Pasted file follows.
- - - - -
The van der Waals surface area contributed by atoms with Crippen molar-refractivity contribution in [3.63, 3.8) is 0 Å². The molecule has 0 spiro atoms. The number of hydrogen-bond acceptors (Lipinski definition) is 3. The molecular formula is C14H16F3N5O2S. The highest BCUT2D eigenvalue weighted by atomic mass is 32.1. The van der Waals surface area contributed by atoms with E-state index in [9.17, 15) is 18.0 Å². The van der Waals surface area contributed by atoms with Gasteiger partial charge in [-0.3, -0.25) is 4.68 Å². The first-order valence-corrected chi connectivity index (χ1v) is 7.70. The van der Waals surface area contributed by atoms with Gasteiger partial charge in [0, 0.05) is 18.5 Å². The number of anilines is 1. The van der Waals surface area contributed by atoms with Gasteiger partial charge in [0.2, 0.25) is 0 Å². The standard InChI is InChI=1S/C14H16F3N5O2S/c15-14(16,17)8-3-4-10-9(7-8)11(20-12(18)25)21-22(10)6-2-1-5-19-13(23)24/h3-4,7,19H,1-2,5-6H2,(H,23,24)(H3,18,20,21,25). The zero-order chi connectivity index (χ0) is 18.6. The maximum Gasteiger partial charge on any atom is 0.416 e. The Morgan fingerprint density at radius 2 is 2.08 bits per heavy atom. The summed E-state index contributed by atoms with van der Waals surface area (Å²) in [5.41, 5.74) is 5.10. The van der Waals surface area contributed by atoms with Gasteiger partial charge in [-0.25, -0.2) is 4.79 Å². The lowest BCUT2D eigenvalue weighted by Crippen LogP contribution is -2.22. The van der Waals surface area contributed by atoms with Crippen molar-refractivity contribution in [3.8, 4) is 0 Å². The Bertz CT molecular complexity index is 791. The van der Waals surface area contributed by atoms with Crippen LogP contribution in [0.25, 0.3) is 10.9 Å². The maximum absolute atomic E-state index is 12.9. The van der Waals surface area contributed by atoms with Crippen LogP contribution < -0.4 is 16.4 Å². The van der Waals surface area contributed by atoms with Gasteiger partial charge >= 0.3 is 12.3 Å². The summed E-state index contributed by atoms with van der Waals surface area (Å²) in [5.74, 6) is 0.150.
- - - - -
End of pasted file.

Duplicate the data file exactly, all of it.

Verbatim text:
The van der Waals surface area contributed by atoms with Crippen molar-refractivity contribution in [3.63, 3.8) is 0 Å². The molecule has 0 spiro atoms. The number of hydrogen-bond acceptors (Lipinski definition) is 3. The molecular formula is C14H16F3N5O2S. The highest BCUT2D eigenvalue weighted by atomic mass is 32.1. The van der Waals surface area contributed by atoms with E-state index in [9.17, 15) is 18.0 Å². The van der Waals surface area contributed by atoms with Gasteiger partial charge in [-0.3, -0.25) is 4.68 Å². The first-order valence-corrected chi connectivity index (χ1v) is 7.70. The van der Waals surface area contributed by atoms with Gasteiger partial charge in [0, 0.05) is 18.5 Å². The number of anilines is 1. The van der Waals surface area contributed by atoms with Gasteiger partial charge in [0.2, 0.25) is 0 Å². The standard InChI is InChI=1S/C14H16F3N5O2S/c15-14(16,17)8-3-4-10-9(7-8)11(20-12(18)25)21-22(10)6-2-1-5-19-13(23)24/h3-4,7,19H,1-2,5-6H2,(H,23,24)(H3,18,20,21,25). The zero-order chi connectivity index (χ0) is 18.6. The maximum Gasteiger partial charge on any atom is 0.416 e. The Morgan fingerprint density at radius 2 is 2.08 bits per heavy atom. The summed E-state index contributed by atoms with van der Waals surface area (Å²) in [5.41, 5.74) is 5.10. The van der Waals surface area contributed by atoms with Gasteiger partial charge in [-0.25, -0.2) is 4.79 Å². The lowest BCUT2D eigenvalue weighted by Crippen LogP contribution is -2.22. The van der Waals surface area contributed by atoms with Crippen molar-refractivity contribution in [3.8, 4) is 0 Å². The Bertz CT molecular complexity index is 791. The van der Waals surface area contributed by atoms with Crippen LogP contribution in [0.25, 0.3) is 10.9 Å². The maximum absolute atomic E-state index is 12.9. The van der Waals surface area contributed by atoms with Crippen LogP contribution < -0.4 is 16.4 Å². The van der Waals surface area contributed by atoms with Gasteiger partial charge >= 0.3 is 12.3 Å². The summed E-state index contributed by atoms with van der Waals surface area (Å²) in [5.74, 6) is 0.150.